Civic propos also different
I am concerned the process for the Ryde City Council redevelopment of the Civic Centre is not properly engaging with the owners of the assets.
Community consultation generally involves the neighbours of a development proposal, as they are the ones most affected by the proposed new buildings. But in this case, the people of Ryde are actually the owners of the assets to be sold off.
This, together with the fact that this is the focal centre of our city, makes this proposal vastly different to any proposal to have come before our Ryde councillors. Perhaps the most closely related example would be when Ryde Pool was sold off in high drama.
Council may well have consulted with those living in the vicinity of the Civic Centre, but as a ratepayer, part owner of this land, I have not been properly consulted and I am very uneasy with the idea of this proceeding without a clear majority in the Council Chamber.
Thank you for your recent articles about the proposed sale of the Ryde Civic Centre land for redevelopment.
I have only just become aware of this, having mistakenly thought all the Top Ryde news in the paper related to the Top Ryde City shopping centre buildings.
The fact that the civic centre site is public land gives this proposal a far greater importance than any ordinary development proposal. I understand the Council is split 6/6 on the proposal.
When has Council tested the community’s view on the proposed sale of this land?
The entire Ryde community is entitled to have a say on this sell-off and the councillors should be representing the community view when deliberating in the Chamber.
A matter of such importance must have a clear majority in Council, as we only get to sell this land once.
How is it that half of the Council is so determined to proceed despite not having a clear majority?
Doesn’t the democratic process demand that these six councillors produce evidence of public support for the sell-off?
If they do not have this, because the public has not been asked, who or what is helping them come to such a firm view?
I have just read my favourite newspaper.
Sounds like Tony Abbott has had a productive Saturday scaremongering at Top Ryde Shopping Centre.
Pollies look out for themselves
Relating to politicians, your front page (TWT 16/5) asked: Who can you believe?
The answer is very simple, none of them.
Politicians only look after their self-interest.
Anyone who believes they’re actually looking after us needs to see a shrink.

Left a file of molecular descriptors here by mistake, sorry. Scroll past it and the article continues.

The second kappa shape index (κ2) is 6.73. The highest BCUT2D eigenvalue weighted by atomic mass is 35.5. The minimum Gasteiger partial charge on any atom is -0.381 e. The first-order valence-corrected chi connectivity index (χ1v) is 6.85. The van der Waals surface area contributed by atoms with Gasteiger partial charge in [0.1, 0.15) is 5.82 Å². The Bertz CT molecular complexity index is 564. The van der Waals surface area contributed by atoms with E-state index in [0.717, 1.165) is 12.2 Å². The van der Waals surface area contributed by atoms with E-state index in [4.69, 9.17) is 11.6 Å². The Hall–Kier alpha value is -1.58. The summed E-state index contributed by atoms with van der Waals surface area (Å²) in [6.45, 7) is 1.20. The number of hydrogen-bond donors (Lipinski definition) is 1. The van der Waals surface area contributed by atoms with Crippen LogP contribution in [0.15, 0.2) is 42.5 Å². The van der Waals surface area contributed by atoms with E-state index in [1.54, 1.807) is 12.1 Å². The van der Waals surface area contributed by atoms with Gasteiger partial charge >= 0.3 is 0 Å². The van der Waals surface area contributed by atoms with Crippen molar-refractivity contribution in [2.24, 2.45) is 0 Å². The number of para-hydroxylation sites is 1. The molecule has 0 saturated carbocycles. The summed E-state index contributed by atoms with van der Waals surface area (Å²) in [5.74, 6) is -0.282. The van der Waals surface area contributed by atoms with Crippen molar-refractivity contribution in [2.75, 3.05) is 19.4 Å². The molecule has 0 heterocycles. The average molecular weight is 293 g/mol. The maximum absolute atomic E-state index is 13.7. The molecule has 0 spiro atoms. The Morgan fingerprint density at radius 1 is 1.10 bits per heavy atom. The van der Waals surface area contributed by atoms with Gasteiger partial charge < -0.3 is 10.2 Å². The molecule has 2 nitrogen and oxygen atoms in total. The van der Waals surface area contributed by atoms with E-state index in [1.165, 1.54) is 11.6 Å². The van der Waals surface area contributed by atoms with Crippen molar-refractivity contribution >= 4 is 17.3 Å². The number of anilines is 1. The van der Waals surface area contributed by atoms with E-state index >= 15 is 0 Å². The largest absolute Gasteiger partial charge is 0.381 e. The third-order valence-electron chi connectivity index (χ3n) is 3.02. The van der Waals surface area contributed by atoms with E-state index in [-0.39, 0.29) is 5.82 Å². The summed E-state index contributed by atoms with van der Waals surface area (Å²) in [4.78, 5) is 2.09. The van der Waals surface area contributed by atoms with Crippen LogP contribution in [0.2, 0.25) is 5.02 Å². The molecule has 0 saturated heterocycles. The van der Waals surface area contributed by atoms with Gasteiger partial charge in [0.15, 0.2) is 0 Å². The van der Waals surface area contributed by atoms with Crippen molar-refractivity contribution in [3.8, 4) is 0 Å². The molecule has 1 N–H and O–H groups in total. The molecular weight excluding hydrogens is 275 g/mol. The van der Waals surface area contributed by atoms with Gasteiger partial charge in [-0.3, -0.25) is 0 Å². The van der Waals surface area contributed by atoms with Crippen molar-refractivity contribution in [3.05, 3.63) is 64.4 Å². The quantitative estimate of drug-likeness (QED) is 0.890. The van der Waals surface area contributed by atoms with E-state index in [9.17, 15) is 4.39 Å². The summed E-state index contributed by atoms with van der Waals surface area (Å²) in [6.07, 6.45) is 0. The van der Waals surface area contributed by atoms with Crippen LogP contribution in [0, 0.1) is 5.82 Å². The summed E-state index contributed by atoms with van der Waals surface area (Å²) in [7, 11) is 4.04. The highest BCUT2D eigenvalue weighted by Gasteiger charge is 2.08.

Australia’s troubles started way back in the seventies when John Howard asked why shouldn’t Australians pay the same petrol prices as the rest of the world.
Since then Australia has gone down the drain due to ongoing price hikes it has not recovered from, and it does not matter any longer who runs the country.
We have no more intelligent politicians here in Australia; they all depend on advisers. And the advisers, too, are only looking after their self-interest.
When Australia has sold off all its land and minerals, the way it is going there will be nothing left to sell.
And if a country has nothing more for sale, no country will show any interest in Australia.
Therefore, your question should read: Who will look after the future kids’ interest?
Question mark over kids’ bonus
I write regarding to our government’s decision to replace the Education Tax Rebate with the schoolkids’ bonus under the recently released Federal Budget.
According to the government, the payouts under the bonus will assist families that are doing it tough with the costs of their child’s education.
My initial response to this was positive, because by streamlining the processes for parents to access funding support for the education of their child, we would see greater opportunities for kids in disadvantaged families to attain educational outcomes.
However, now that I have seen the bonus in practice I am starting to realise that there are deficiencies in the ways that we are delivering this Bill.
It is all very well that we hand out money to families, but I would raise the question about whether this money is actually used on the purposes intended, to support the education of their children.
I regularly teach some of our kids at our Youth Off The Streets Key College, Chapel Campus in Merrylands.
Recently one of my Year-11 students, who is having a baby in two months, stated that she does not receive any financial support whatsoever from her parents.
She is able to come to our schools because we do not charge anything for a young person to receive an education and we often support them in other aspects of their lives as well.
So where would the money go?
It is clear there is a risk that the money sent to most of the families for the secondary education of a child will not be spent on their education.
Fr CHRIS RILEY
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